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Inbound Marketing Blog

    Panda 4.1: What Content Marketers Need to Know

    Posted by Jessica Bowers Hopson

    Should You Reevaluate Your Content In Light Of Google's Latest Algorithm Update?


    If you have noticed a significant change in your search rankings in the last two weeks, it could be related to Google’s latest algorithm change: Panda 4.1. The update, which began rolling out on September 25, has affected 3-5% of search queries worldwide to this point.

    Panda updates have always been about controlling the quality of content on websites and has punished sites with weak, duplicate or poor-quality content. Now, with Panda 4.1, thin or low-quality content gets hit even harder.

    Why Another Update?

    Google continually changes its algorithm in an attempt to better refine the Search Engine Optimization techniques, to provide users with more accurate results and to try to eliminate black hat SEO strategies, like keyword stuffing.

    As people continue to try to outsmart Google’s algorithm, they are becoming more and more clever in their attempts to manipulate search results to stand out from the competition.

    According to ProBlogger, the implementation of Panda in 2011 resulted from a series of deceptive link-building techniques designed to outsmart the search engines to achieve higher search rankings.

    More than 25 updates later, we have arrived at Panda 4.1, a algorithm still attempting to defraud link-building and reward more honest behavior. The primary purpose of the update, according to Google, is to filter out sites with poor content.

    As Google’s Pierre Far announced:

    Google Announces Panda 4.1 Update

    The Impact of Panda 4.1

    So now that is has been live for about two weeks, what impact has Panda 4.1 been making on websites and search results? The purpose of this update is to further weed out the bad content. If you haven’t noticed a decline in your organic search traffic over the last two weeks, then chances are good that Google thinks your content is acceptable. So keep doing what you’re doing, for now at least.

    If you have noticed significant declines in search traffic, or if you are worried that you might in the future, now is a good time to evaluate your site’s current content and identify opportunities to improve. Making adjustments now will help you avoid being penalized by future Panda (or other as-yet-to-be-determined) updates.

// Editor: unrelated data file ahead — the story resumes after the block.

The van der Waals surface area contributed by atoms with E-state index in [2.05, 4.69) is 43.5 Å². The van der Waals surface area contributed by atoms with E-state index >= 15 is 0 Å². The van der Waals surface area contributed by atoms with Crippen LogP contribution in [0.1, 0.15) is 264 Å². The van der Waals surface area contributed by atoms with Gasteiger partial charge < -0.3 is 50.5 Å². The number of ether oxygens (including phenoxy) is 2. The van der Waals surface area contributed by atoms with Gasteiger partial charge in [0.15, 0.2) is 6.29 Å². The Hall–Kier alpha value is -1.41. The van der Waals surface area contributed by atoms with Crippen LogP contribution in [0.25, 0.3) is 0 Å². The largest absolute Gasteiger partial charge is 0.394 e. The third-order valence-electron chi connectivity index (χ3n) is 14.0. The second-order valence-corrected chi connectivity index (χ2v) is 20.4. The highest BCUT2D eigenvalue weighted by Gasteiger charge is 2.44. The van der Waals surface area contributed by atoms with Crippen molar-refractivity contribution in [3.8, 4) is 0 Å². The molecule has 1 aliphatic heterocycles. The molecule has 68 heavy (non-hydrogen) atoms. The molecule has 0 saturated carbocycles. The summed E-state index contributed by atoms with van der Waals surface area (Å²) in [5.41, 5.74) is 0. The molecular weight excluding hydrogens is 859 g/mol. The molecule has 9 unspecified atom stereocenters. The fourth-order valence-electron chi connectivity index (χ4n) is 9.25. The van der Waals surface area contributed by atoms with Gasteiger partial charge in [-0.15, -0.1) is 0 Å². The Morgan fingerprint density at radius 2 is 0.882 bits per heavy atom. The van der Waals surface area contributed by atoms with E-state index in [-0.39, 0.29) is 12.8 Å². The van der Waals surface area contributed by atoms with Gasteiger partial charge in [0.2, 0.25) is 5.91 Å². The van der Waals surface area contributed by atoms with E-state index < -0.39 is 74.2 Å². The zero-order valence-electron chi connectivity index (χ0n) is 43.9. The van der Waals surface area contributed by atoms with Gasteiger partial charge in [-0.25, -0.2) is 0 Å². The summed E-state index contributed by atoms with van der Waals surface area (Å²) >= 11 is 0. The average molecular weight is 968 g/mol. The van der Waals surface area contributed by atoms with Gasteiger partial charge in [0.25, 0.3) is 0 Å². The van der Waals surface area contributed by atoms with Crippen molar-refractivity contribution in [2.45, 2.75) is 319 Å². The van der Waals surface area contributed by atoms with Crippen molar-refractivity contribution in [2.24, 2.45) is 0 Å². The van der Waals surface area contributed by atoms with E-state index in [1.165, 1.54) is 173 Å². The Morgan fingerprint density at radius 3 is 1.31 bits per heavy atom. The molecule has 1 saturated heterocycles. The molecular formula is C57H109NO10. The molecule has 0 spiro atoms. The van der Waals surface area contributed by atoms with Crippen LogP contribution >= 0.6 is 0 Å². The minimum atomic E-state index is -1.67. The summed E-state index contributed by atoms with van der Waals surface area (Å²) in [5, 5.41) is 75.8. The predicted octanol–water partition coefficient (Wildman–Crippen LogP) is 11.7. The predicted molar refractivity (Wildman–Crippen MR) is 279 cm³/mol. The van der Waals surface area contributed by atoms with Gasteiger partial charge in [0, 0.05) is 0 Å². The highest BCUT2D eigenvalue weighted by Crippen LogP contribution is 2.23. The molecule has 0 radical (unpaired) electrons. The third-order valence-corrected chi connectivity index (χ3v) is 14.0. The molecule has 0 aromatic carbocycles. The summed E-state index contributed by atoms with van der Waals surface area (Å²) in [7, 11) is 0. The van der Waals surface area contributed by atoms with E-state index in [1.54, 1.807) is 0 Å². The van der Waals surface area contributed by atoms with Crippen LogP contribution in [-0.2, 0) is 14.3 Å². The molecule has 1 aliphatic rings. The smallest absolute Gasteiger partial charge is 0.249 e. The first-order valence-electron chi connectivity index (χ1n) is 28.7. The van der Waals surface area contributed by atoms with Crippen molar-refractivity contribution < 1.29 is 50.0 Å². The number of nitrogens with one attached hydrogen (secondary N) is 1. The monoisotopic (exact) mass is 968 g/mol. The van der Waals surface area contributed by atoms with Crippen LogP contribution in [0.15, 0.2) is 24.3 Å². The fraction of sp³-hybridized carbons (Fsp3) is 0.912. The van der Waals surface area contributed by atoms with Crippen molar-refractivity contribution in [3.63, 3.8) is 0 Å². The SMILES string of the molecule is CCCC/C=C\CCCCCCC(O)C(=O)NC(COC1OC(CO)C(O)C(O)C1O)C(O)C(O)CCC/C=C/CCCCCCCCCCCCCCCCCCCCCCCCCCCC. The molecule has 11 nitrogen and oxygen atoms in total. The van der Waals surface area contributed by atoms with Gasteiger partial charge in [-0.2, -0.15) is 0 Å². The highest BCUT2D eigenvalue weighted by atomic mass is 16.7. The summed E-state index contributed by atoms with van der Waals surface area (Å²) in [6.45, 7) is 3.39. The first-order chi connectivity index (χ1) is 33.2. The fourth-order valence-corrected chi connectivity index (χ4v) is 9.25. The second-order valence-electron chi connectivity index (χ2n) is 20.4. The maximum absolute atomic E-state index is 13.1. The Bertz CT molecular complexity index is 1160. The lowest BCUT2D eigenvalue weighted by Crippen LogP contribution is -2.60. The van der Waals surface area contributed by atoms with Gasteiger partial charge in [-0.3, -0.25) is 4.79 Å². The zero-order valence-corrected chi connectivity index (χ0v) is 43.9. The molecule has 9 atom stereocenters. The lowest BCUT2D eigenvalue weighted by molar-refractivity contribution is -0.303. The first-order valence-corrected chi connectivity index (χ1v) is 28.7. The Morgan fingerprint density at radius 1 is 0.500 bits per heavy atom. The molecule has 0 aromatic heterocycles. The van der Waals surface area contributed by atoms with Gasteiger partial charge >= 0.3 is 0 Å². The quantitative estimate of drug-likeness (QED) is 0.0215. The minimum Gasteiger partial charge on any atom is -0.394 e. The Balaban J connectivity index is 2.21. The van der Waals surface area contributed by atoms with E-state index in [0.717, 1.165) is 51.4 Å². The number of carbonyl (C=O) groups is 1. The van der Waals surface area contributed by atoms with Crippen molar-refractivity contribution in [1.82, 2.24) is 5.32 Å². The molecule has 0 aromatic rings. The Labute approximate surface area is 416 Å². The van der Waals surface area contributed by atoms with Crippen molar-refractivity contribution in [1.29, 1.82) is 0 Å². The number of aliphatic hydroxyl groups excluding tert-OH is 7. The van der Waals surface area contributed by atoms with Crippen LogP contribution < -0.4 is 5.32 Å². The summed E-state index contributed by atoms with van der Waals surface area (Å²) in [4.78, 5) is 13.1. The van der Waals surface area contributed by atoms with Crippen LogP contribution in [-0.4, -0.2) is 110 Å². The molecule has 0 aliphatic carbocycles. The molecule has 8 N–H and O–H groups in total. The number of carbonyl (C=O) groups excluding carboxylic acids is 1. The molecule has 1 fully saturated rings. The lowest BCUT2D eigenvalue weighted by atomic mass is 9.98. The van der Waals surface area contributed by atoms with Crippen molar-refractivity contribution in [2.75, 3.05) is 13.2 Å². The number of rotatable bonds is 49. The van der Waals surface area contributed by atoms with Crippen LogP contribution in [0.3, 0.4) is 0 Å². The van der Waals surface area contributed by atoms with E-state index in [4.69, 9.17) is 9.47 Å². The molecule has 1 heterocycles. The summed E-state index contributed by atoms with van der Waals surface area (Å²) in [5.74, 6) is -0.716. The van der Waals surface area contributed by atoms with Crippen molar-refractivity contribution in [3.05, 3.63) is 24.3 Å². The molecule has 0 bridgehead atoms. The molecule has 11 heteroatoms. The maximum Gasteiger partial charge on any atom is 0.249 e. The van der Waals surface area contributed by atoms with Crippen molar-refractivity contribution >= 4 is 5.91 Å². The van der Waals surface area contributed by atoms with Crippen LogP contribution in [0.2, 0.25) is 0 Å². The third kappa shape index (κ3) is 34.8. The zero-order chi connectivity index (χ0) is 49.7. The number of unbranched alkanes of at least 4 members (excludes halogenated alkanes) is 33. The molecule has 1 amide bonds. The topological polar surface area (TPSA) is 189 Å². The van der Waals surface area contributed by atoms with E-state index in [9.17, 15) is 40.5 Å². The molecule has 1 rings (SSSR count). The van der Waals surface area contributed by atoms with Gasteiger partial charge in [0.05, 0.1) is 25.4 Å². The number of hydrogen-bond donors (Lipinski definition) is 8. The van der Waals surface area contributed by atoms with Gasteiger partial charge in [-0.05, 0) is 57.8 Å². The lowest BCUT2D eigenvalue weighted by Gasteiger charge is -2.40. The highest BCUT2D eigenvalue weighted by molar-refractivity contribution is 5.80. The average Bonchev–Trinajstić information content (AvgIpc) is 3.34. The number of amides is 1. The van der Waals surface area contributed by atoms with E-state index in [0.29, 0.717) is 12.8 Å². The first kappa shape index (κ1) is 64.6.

Panda Rewards Strong Content

    Because Panda’s purpose is to eliminate thin or weak content, you need to make sure your content is of good quality and provides enough value to the reader. How do ensure your content passes the Panda test? Take a critical look at the content on your website.

    If you find it lacking, there are three improvements you can make to adjust for the latest Panda update:

    1. Create High-Quality Content

    When Panda was first released in 2011, its original purpose was to filter out websites the search engine deemed as having “poor quality” content. This can be content that is unoriginal, provides little value to the reader, receives little engagement based on Google Analytics or is full of grammatical errors.

    If your site or blog contains content that matches this description, it may be time for an overhaul. Enhance your existing blog posts by beefing up what’s already there. Edit your pages and correct any grammatical errors. Going forward, focus on posting new content that is relevant to your audience and encourages engagement with your intended audience in the form of comments and shares.

    Delivering high-quality content is a cornerstone of any good content marketing strategy anyway. So if you are employing those techniques already, you should be able to survive Panda 4.1.

    2. Avoid “Thin” Content

    Old practices for achieving high search rankings revolved around creating one page of high-quality content and hoping that was sufficient to rank well. By only having one page of good content, the rest of your site (with low-quality or “thin” content) provides little value to the user and is thus not ranked highly.

    To remedy this, eliminate existing pages on your site with thin content that offer little value to the reader or enhance lackluster content on existing pages. Creating diversity in your content or blog posts can help strengthen the quality of the content you provide on your site and help you avoid being dinged by Panda.

    3. Remove Duplicate Content

    Affiliate sites were among the hardest hit by the latest Panda update, along with lyrics sites and medical-related sites. If you rely primarily on aggregated content, syndicated content or quoted sources, your website will likely also suffer from Panda 4.1, if it hasn’t already.

    To compensate for this, remove your duplicate content. Delete these articles and focus on creating more original, higher-quality content for your readers. (See Also: Point Number 1.) In place of duplicate or syndicated content, rewrite the topic from your own point-of-view to establish your company as the expert or thought leader. Panda 4.1 is a time for small-to-medium businesses to shine. Take advantage of this opportunity to provide provocative, engaging and relevant information to the people who matter most—your customers!

    Yes, it will take time to crawl your website and evaluate all of your existing blog and page content. But the benefits of performing your own site audit will pay off. The more quickly you act to edit your website, the less likely you are to be penalized by the latest Panda 4.1 update.

    Not to mention the fact that, in the course of strengthening your content, you’ll also be strengthening your brand!

     

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    Topics: SEO